An English Grand Committee won’t work

Sir Malcolm Rifkind MP

In a further development of the Conservative idea of English votes for English laws idea, Tory MP Sir Malcolm Rifkind is now toying with the notion of an English Grand Committee in the House of Commons. This would bring together the MPs representing English constituencies to deal with bills relating solely to England. The Speaker, or some other independent body, would be charged with deciding which parts of the legislative programme should be treated in this way.

This is a half-baked idea which would probably do more harm than good. First of all, the good. It would recognise that there is a democratic deficit when it comes to England. The programme of uneven devolution has left different parts of the United Kingdom with a different stake in the democratic process, and that is hardly fair. But an English Grand Committee will not make things right.

The Grand Committee is proposed instead of having specific elections for England. MPs in Westminster would be both “English” and “British”. Their counterparts from the other parts of the UK do not have a “national” role, there being elected assemblies or parliaments for Scotland, Wales and Northern Ireland. (The fact that I have to write “assemblies or parliaments” and not simply “parliaments” is a further clue to why the Grand Committee is bad idea. I will come back to that.) Not only would the MPs have a dual role, the government would have a dual role. Ministers would govern both the UK and also England.

The proponents of the Grand Committee see this as a strength. Those ministers would control the legislative timetable and command the civil service. But it would also be a weakness. They would form the government as a result of a general election throughout the UK, so that Scottish, Welsh and Northern Irish votes could choose the government for England but not support its legislative programme. That would be absurd. A government with a UK majority but in a minority in England alone would be in office but not in power.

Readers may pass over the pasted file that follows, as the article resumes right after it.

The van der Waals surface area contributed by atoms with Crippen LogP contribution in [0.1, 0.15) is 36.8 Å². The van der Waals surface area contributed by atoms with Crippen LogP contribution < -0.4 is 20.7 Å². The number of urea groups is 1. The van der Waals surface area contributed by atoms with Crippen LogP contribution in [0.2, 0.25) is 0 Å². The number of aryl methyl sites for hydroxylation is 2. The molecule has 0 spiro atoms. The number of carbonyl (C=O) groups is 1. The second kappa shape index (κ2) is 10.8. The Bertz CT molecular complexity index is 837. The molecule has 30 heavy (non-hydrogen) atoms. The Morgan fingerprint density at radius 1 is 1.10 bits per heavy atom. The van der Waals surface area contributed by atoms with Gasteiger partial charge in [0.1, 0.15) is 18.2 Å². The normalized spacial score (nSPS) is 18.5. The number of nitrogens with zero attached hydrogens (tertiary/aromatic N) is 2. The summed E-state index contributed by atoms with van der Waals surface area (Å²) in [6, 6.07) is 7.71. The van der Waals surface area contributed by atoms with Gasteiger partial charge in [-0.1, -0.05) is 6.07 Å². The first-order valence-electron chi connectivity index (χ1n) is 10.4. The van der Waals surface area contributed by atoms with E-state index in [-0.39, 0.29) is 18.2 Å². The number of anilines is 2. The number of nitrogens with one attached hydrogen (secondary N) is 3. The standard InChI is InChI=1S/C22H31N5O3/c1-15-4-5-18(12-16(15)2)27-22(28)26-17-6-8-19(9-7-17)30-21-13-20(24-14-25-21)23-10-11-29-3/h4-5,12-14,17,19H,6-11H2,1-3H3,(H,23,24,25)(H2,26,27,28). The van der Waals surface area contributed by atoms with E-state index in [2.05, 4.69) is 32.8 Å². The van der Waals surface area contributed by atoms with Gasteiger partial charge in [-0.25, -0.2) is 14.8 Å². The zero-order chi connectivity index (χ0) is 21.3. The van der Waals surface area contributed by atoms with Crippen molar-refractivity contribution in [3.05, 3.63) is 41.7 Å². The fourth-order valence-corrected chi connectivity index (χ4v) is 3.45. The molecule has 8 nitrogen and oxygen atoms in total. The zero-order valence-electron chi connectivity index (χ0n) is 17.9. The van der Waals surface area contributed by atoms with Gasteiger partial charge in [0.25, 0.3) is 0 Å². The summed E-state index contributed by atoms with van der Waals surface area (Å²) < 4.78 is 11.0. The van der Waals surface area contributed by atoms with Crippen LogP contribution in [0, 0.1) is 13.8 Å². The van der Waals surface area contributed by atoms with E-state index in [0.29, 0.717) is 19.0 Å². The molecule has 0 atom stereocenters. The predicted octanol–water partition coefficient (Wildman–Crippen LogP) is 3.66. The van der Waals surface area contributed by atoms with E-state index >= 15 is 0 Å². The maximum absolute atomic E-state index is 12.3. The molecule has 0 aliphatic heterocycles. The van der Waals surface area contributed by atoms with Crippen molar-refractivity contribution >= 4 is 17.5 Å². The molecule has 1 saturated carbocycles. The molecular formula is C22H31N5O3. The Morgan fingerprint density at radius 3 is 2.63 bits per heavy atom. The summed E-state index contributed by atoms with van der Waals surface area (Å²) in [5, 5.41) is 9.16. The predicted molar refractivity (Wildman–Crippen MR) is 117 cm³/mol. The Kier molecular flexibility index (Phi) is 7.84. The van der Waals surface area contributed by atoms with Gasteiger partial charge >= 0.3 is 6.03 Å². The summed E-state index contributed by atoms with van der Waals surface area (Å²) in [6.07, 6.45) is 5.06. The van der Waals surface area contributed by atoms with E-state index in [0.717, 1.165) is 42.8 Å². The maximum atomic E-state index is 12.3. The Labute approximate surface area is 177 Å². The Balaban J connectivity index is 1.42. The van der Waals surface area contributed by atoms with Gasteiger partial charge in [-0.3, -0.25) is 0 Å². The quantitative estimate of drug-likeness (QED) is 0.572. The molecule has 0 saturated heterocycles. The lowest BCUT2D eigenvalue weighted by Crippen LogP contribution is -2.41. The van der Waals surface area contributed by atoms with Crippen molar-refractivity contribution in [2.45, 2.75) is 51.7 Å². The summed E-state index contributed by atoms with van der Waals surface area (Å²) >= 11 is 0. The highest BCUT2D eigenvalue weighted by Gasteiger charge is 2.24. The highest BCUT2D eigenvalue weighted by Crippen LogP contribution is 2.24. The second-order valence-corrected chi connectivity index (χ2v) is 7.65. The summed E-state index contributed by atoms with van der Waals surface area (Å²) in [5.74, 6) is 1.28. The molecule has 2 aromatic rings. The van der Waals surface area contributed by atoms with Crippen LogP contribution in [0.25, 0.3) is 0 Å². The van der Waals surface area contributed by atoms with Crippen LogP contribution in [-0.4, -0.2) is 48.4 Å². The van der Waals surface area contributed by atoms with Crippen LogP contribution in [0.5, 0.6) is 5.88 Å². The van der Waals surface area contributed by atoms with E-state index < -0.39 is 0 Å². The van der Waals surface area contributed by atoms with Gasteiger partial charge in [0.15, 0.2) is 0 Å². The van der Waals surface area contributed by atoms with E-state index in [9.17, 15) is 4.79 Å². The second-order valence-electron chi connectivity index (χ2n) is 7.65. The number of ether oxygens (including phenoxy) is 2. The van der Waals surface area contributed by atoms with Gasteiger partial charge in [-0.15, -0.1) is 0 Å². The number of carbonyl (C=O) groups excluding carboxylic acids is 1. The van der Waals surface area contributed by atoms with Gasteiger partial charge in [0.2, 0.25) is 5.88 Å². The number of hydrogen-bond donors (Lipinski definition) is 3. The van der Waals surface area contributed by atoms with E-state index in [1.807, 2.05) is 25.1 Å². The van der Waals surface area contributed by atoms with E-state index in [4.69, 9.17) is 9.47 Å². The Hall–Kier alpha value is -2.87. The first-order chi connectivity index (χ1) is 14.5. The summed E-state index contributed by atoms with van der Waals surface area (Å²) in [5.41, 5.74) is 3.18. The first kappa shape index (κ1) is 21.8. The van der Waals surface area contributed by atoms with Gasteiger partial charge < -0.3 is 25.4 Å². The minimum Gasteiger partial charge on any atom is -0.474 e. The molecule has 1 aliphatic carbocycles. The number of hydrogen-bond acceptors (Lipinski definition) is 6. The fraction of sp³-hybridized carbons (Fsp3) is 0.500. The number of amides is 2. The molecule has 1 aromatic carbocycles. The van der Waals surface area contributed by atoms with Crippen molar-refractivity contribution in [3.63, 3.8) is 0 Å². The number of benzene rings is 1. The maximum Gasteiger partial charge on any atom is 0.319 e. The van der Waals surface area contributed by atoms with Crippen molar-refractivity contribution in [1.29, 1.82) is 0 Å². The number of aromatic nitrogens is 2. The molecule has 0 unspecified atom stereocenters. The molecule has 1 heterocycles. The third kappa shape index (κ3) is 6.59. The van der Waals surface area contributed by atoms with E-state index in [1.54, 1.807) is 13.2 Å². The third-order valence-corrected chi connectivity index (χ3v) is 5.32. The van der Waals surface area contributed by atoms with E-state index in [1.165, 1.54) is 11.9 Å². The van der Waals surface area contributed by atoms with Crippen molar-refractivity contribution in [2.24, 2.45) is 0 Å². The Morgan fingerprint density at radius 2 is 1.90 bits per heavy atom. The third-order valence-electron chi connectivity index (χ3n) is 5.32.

Secondly, the ministers who formed the government would have to come from English constituencies. That would rule out from high office in the UK politicians representing Scotland, Wales and Northern Ireland. Now such a concept might suit the Tories in England – they have 3 MPs from Wales and only 1 from Scotland – but it would suit neither the other parties nor the voters as a whole. It would be wrong to play with the constitution for party political advantage.

One could go further and say that the incongruity of insisting on an English-only leadership for the British government would reduce the other three parts of the United Kingdom to the status of colonies, dependent on English government but unable to contribute to it. The comparison is not perfect, I admit, but it would be close enough for the charge to stick. Already, the Scottish National party supports the idea, which ought to give any supporters of the continuation of the union pause for thought.

Yes, something needs to be done to give the English a stronger voice over their own politics, but not through setting up a Grand Committee. It is an idea that would weaken the union, not strengthen it. It is hard to believe that is what Sir Malcolm Rifkind really intends.

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